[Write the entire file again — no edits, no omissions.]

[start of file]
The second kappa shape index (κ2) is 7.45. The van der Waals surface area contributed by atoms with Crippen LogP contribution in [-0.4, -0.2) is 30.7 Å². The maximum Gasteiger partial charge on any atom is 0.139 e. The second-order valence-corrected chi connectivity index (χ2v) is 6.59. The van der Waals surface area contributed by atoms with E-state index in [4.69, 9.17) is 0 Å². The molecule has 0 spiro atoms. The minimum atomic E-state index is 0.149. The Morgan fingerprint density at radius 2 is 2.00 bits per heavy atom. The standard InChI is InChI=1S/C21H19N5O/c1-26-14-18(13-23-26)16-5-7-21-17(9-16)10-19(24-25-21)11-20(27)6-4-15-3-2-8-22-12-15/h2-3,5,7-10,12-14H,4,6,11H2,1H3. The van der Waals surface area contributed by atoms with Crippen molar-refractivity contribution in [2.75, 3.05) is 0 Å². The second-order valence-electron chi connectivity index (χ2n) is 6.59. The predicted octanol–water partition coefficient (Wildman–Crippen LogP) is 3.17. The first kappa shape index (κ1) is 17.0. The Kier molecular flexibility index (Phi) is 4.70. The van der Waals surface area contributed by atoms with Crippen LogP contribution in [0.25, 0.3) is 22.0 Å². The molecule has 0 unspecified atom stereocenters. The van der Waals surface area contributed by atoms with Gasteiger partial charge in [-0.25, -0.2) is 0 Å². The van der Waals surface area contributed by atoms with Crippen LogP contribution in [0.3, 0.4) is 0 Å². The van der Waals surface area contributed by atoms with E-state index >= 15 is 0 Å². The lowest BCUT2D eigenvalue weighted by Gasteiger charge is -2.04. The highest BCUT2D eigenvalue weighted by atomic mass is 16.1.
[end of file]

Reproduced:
The second kappa shape index (κ2) is 7.45. The van der Waals surface area contributed by atoms with Crippen LogP contribution in [-0.4, -0.2) is 30.7 Å². The maximum Gasteiger partial charge on any atom is 0.139 e. The second-order valence-corrected chi connectivity index (χ2v) is 6.59. The van der Waals surface area contributed by atoms with E-state index in [4.69, 9.17) is 0 Å². The molecule has 0 spiro atoms. The minimum atomic E-state index is 0.149. The Morgan fingerprint density at radius 2 is 2.00 bits per heavy atom. The standard InChI is InChI=1S/C21H19N5O/c1-26-14-18(13-23-26)16-5-7-21-17(9-16)10-19(24-25-21)11-20(27)6-4-15-3-2-8-22-12-15/h2-3,5,7-10,12-14H,4,6,11H2,1H3. The van der Waals surface area contributed by atoms with Crippen molar-refractivity contribution in [2.75, 3.05) is 0 Å². The second-order valence-electron chi connectivity index (χ2n) is 6.59. The predicted octanol–water partition coefficient (Wildman–Crippen LogP) is 3.17. The first kappa shape index (κ1) is 17.0. The Kier molecular flexibility index (Phi) is 4.70. The van der Waals surface area contributed by atoms with Crippen LogP contribution in [0.25, 0.3) is 22.0 Å². The molecule has 0 unspecified atom stereocenters. The van der Waals surface area contributed by atoms with Gasteiger partial charge in [-0.25, -0.2) is 0 Å². The van der Waals surface area contributed by atoms with Crippen LogP contribution in [0.3, 0.4) is 0 Å². The van der Waals surface area contributed by atoms with E-state index >= 15 is 0 Å². The lowest BCUT2D eigenvalue weighted by Gasteiger charge is -2.04. The highest BCUT2D eigenvalue weighted by atomic mass is 16.1.